Five thousand years ago in Kahndaq, Egypt, a young slave undergoes a significant transformation. When he encounters the Egyptian gods, they decide to have mercy on him, providing him with superpowers. Eventually, this individual is imprisoned deep underground. In the modern day, a woman named Adrianna (Sarah Shahi) and her friends make a huge discovery, finding the secret location of where this man was imprisoned. In a moment of desperation, she calls upon him for help, hoping that he will return to fight and protect her people. Kahndaq may need a hero in the modern day, but instead, they get a dangerous and powerful Black Adam (Dwayne Johnson) filled with many dark secrets from his past. The return of Black Adam gains the interest of Amanda Waller (Viola Davis), who calls upon Justice Society to take him down and reimprison him permanently.
Naturally, Black Adam is best described as an action film serving as an origin story for a new hero. But to my surprise, there are many superhero characters alongside Black Adam gaining their first introduction in this film. These reveals even go so far as to show us the team within the Justice Society.
I felt disappointed and concerned within the first five minutes of this film. The introduction felt highly familiar and contained similarities to films such as 300, The Mummy and Lord of the Rings. Thankfully, when this introduction had passed, and Black Adam was introduced, along with the Justice Society, there is a fun and entertaining film to be had. While familiar, the story still delivered a level of satisfaction and entertainment. After all, the film understands that not every audience member is familiar with Black Adam.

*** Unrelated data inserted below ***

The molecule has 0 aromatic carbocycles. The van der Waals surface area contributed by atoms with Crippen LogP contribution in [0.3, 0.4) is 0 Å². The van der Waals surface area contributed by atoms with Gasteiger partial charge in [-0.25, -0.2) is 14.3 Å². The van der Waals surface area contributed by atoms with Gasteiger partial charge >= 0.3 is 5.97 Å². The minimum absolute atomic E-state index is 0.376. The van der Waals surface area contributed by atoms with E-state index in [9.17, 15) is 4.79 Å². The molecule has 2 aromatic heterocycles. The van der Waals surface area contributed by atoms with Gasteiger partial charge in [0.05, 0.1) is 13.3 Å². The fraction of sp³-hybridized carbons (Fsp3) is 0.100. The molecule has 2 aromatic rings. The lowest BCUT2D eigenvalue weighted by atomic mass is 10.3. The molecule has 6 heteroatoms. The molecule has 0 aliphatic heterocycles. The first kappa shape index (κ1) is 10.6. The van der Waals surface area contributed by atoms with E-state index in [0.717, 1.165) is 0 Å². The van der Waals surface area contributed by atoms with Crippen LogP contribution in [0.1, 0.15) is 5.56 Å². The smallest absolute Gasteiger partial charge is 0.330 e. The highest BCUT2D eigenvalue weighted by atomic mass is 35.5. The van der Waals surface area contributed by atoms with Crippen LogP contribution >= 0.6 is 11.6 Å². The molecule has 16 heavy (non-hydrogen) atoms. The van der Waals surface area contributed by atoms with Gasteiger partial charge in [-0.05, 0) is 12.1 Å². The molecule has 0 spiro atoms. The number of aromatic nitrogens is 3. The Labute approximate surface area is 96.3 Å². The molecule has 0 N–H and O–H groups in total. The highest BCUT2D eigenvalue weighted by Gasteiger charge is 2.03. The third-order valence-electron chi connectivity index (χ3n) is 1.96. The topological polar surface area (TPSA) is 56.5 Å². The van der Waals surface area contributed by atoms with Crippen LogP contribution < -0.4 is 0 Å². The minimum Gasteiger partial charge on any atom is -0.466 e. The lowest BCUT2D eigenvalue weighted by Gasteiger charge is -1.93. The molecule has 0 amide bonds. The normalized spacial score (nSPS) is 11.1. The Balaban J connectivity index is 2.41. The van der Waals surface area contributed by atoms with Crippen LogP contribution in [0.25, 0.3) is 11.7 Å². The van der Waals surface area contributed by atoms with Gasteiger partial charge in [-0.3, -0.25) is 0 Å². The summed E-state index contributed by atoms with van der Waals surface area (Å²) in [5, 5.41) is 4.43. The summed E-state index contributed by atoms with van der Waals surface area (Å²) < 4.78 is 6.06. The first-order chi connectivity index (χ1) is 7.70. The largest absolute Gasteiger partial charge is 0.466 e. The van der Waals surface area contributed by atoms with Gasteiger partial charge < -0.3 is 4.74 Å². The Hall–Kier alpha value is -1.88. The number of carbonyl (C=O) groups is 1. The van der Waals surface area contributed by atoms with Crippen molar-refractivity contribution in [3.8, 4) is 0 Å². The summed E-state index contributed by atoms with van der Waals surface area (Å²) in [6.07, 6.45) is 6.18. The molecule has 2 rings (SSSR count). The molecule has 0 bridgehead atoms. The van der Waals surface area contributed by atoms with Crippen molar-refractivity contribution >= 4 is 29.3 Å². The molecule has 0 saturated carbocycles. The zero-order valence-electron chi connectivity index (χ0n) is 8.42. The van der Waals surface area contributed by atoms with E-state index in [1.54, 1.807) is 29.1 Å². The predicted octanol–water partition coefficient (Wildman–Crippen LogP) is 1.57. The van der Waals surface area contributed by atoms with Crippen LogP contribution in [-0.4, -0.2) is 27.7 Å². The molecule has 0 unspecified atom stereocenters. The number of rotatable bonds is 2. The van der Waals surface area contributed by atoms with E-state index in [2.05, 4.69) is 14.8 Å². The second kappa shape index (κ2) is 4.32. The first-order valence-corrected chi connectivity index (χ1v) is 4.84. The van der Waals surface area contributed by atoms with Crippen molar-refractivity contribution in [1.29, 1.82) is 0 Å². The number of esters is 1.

As for positives, it is reasonably evident that Dwayne Johnson is passionate about this character. While his role isn’t overly loud or filled with plenty of noisy emotion, he’s still pleasing. Black Adam’s most enjoyable moments were when he interacted with others trying to educate him or when he was profoundly careless. Many subtle gags occur through, such as incidents where he walks through walls instead of looking for a door. Actor Pierce Brosnan also brings a highly likeable presence to the screen in his side performance as Doctor Fate, a member of the Justice Society. The musical score feels majestic and fitting for the entire duration.
As for issues, there are some major disappointing factors here. Firstly, I did not find the villain impressive. With a transformation that takes place as the film progresses, the villain only becomes worse over time. Their voice is terrible and almost laughable, unfitting and unmenacing. The CGI is also questionable. While, for the most part, I found the visual effects pleasing, the CGI felt distracting during critical moments as minor flaws were apparent and evident. One scene includes The Rock floating in the sky, speaking to others, and you can see pixelation or fuzziness on the clouds. Something about this film feels rushed and unfinished, and the CGI needs to be tighter. Some action moments, while somewhat fun and exciting, still feel familiar. There are various slow-motion action sequences, which reminded me of movies like 300. These 300 slow-motion effects overstayed their welcome and were used far too often to remain compelling or exciting.
Overall, it’s evident that Dwayne Johnson is passionate about bringing this superhero’s origin story to life among the other DC superheroes. While Black Adam isn’t overly loud as a character, his interactions with others are entertaining, as is seeing him adjust to a modern world. The supporting cast, including actor Pierce Brosnan, is excellent here. However, it’s not perfect as an origin story and carries familiar beats. The CGI feels rushed, with some moments feeling unpolished and distracting. The villain is also a significant weakness and becomes more cringe-worthy and laughable. No matter your thoughts on this one, I can’t deny there’s still a fun level of entertainment presented. I suggest viewers set their expectations to witnessing another origin story for multiple superheroes in a story that, once again, builds towards something more remarkable and significant within the DCU. Black Adam (2022) is Now Available in Cinemas.